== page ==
Posted by Rich Lubbers on February 09, 2016
Ash Wednesday is not something I grew up with at First Baptist Church of Richardson, TX. It isn’t something that I think many lifelong Baptists grew up with, no matter if your life has been relatively short like mine, or if you’re a little further along the journey than I am. As such, I find it helpful to remember why Ash Wednesday was celebrated by our Christian ancestors, and see if it can fit in our Baptist understanding of faith.
Ash Wednesday was originally celebrated as a mirror for the 40 days that Jesus spent fasting in the wilderness (some of our Bibles say desert, a translation that I’m okay with as well). As such, it was a time of fasting for six days a week, then feasting at the weekly get-together of the family of faith, a day that symbolized the commemoration of the resurrection. This 40 days is the period we now call Lent, a time that is 40 days of Mondays through Saturdays, not counting Sundays.
It is referred to as Ash Wednesday as a reminder that we were created out of dust, and to dust we will return (see Genesis 3:19, Genesis 18:27, Job 30:19, and Ecclesiastes 3:20 for where we find this idea in the Bible). Over Christian history, although not necessarily Baptist history, ashes have been the previous year’s palm branches, placed in the mark of a cross on the forehead or hand. This is done by people of all kinds of callings, as Christian history has not distinguished between the clergy and the laity, something that reminds this Baptist about the priesthood of all believers. In addition, the ashes are oftentimes worn all day as a way to publicly profess faith, while also practicing religious freedom to wear them wherever one goes, lives, or works.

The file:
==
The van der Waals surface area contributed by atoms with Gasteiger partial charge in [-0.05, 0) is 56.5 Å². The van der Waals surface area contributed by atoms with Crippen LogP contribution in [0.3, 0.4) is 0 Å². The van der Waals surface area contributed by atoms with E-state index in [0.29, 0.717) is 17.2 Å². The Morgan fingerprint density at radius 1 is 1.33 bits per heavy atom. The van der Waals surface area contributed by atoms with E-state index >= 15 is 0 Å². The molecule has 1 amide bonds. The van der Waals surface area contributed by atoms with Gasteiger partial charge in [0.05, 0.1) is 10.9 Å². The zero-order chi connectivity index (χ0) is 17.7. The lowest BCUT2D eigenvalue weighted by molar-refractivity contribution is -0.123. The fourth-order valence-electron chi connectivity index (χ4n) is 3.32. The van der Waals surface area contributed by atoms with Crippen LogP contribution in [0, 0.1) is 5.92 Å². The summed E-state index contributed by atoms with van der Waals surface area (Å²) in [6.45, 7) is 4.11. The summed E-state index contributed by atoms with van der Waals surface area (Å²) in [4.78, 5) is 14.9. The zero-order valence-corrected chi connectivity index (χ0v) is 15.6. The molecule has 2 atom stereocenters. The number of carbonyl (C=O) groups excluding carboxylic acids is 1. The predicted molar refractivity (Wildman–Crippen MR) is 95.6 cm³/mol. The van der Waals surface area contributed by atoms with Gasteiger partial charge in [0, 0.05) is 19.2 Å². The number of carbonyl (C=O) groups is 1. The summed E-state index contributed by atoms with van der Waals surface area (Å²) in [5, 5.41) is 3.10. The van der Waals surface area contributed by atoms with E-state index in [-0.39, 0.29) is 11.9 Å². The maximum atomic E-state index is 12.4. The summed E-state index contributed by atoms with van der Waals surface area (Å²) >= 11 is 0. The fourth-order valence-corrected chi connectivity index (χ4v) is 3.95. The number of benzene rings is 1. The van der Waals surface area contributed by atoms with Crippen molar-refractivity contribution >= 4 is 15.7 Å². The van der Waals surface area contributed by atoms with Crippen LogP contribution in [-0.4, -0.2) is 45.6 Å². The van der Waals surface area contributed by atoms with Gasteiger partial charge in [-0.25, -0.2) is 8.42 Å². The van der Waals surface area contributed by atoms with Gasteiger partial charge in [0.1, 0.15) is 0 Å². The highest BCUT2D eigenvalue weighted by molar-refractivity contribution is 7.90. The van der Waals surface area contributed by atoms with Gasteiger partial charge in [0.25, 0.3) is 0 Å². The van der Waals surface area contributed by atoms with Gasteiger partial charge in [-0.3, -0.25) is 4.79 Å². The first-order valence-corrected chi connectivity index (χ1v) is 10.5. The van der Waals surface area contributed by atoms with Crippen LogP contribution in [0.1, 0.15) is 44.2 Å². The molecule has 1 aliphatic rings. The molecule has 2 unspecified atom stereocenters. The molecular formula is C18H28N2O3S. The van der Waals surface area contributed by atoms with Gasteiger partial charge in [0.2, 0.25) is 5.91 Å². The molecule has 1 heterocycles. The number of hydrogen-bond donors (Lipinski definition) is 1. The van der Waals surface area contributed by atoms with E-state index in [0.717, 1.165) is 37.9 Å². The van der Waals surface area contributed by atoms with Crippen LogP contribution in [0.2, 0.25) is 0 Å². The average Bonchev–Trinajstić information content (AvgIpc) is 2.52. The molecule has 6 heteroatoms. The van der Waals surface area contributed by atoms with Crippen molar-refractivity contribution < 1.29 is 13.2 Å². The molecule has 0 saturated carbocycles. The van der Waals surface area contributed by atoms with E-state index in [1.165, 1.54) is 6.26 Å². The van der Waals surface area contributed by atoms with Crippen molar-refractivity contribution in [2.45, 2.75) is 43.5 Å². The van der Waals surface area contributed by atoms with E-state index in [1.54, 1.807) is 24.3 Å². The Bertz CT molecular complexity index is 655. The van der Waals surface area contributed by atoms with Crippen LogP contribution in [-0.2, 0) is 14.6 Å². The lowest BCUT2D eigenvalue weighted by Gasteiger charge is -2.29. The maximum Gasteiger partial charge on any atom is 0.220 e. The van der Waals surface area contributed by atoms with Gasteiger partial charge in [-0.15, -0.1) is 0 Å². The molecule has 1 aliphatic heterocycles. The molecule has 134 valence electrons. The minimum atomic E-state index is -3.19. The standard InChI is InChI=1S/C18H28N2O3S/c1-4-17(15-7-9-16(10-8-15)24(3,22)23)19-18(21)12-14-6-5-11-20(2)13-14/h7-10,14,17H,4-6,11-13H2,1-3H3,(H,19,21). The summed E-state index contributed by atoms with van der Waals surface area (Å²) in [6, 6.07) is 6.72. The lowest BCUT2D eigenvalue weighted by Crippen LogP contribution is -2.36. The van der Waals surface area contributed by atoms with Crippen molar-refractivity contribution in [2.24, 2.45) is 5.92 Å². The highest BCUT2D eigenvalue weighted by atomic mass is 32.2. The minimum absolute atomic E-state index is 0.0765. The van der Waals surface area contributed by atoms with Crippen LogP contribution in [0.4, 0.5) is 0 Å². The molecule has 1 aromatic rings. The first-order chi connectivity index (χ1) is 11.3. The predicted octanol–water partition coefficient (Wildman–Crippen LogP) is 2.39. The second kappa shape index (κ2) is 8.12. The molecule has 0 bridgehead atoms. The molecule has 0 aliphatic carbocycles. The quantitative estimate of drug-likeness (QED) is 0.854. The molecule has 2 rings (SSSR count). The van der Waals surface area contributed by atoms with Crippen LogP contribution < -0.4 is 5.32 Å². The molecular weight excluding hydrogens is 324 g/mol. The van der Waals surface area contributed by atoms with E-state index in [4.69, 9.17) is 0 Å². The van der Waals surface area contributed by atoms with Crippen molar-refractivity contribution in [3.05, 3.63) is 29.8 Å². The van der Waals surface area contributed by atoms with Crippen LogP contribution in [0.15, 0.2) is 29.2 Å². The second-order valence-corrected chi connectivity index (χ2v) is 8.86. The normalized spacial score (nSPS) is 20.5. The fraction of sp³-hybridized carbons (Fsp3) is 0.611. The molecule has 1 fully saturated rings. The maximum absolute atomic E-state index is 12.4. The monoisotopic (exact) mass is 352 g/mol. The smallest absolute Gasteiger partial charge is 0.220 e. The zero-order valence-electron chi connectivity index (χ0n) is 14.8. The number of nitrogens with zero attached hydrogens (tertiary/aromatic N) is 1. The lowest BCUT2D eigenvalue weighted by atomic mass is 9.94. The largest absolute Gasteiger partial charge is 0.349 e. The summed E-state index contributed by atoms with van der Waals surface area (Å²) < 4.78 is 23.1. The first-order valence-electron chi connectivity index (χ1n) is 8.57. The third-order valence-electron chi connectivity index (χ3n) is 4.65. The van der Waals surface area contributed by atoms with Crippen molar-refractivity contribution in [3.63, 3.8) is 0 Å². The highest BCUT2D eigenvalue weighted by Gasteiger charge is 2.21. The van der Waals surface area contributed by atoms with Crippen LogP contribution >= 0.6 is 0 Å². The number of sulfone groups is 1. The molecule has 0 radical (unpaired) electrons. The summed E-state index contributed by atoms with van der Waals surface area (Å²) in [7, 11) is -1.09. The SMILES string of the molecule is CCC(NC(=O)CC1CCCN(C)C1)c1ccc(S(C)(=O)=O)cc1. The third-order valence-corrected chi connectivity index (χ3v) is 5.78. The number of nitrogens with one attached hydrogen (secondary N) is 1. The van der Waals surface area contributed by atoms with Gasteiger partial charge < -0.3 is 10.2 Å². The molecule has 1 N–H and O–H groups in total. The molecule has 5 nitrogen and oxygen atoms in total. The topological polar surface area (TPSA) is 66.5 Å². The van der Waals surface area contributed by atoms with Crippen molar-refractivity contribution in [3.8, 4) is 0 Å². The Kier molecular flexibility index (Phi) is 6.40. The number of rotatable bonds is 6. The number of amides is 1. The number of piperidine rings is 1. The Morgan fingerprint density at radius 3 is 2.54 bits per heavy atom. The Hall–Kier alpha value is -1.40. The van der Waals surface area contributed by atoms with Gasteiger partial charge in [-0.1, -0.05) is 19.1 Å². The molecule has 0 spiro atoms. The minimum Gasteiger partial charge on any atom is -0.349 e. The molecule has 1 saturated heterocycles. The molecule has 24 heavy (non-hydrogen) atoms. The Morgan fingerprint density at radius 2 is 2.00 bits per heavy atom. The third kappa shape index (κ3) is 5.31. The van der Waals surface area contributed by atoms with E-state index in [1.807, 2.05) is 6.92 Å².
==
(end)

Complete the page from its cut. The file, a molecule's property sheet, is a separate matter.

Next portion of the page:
In short, this is a day that we Baptists can adopt into our understanding, even if we didn’t grow up with it. We accept that we were all born, and as far as we know, we all have an expiration date. We appreciate that we can practice our individual priesthood to spread the ashes. We acknowledge publicly our professions of faith, potentially using this as an evangelical tool to begin conversations on faith with our friends and coworkers. And we allocate our time and our energy to fasting as Jesus did, for a time and a purpose.
Will you join us?